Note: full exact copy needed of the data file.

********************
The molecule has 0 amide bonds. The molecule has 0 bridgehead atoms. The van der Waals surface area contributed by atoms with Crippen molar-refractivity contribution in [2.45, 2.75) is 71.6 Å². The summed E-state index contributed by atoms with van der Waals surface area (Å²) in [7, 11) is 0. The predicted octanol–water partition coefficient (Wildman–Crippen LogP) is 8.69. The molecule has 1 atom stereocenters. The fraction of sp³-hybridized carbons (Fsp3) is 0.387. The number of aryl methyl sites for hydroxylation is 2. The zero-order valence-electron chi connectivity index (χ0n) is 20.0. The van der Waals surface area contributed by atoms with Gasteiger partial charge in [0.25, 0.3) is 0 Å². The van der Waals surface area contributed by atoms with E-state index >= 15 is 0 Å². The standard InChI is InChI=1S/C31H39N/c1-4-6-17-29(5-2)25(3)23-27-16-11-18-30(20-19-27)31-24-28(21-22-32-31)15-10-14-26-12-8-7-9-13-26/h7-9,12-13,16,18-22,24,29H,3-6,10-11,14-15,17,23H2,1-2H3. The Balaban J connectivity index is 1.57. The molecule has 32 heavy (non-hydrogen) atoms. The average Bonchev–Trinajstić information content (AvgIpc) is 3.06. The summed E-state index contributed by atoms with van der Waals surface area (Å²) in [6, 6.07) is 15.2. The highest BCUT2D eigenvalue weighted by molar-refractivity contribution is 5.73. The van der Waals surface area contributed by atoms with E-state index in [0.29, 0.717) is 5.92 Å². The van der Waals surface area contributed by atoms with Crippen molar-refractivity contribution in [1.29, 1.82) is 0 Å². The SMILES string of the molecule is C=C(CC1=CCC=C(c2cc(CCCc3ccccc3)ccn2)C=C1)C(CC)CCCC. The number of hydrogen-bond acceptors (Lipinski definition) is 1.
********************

The molecule has 0 amide bonds. The molecule has 0 bridgehead atoms. The van der Waals surface area contributed by atoms with Crippen molar-refractivity contribution in [2.45, 2.75) is 71.6 Å². The summed E-state index contributed by atoms with van der Waals surface area (Å²) in [7, 11) is 0. The predicted octanol–water partition coefficient (Wildman–Crippen LogP) is 8.69. The molecule has 1 atom stereocenters. The fraction of sp³-hybridized carbons (Fsp3) is 0.387. The number of aryl methyl sites for hydroxylation is 2. The zero-order valence-electron chi connectivity index (χ0n) is 20.0. The van der Waals surface area contributed by atoms with Gasteiger partial charge in [0.25, 0.3) is 0 Å². The van der Waals surface area contributed by atoms with E-state index >= 15 is 0 Å². The standard InChI is InChI=1S/C31H39N/c1-4-6-17-29(5-2)25(3)23-27-16-11-18-30(20-19-27)31-24-28(21-22-32-31)15-10-14-26-12-8-7-9-13-26/h7-9,12-13,16,18-22,24,29H,3-6,10-11,14-15,17,23H2,1-2H3. The Balaban J connectivity index is 1.57. The molecule has 32 heavy (non-hydrogen) atoms. The average Bonchev–Trinajstić information content (AvgIpc) is 3.06. The summed E-state index contributed by atoms with van der Waals surface area (Å²) in [6, 6.07) is 15.2. The highest BCUT2D eigenvalue weighted by molar-refractivity contribution is 5.73. The van der Waals surface area contributed by atoms with E-state index in [0.29, 0.717) is 5.92 Å². The van der Waals surface area contributed by atoms with Crippen molar-refractivity contribution in [1.29, 1.82) is 0 Å². The SMILES string of the molecule is C=C(CC1=CCC=C(c2cc(CCCc3ccccc3)ccn2)C=C1)C(CC)CCCC. The number of hydrogen-bond acceptors (Lipinski definition) is 1.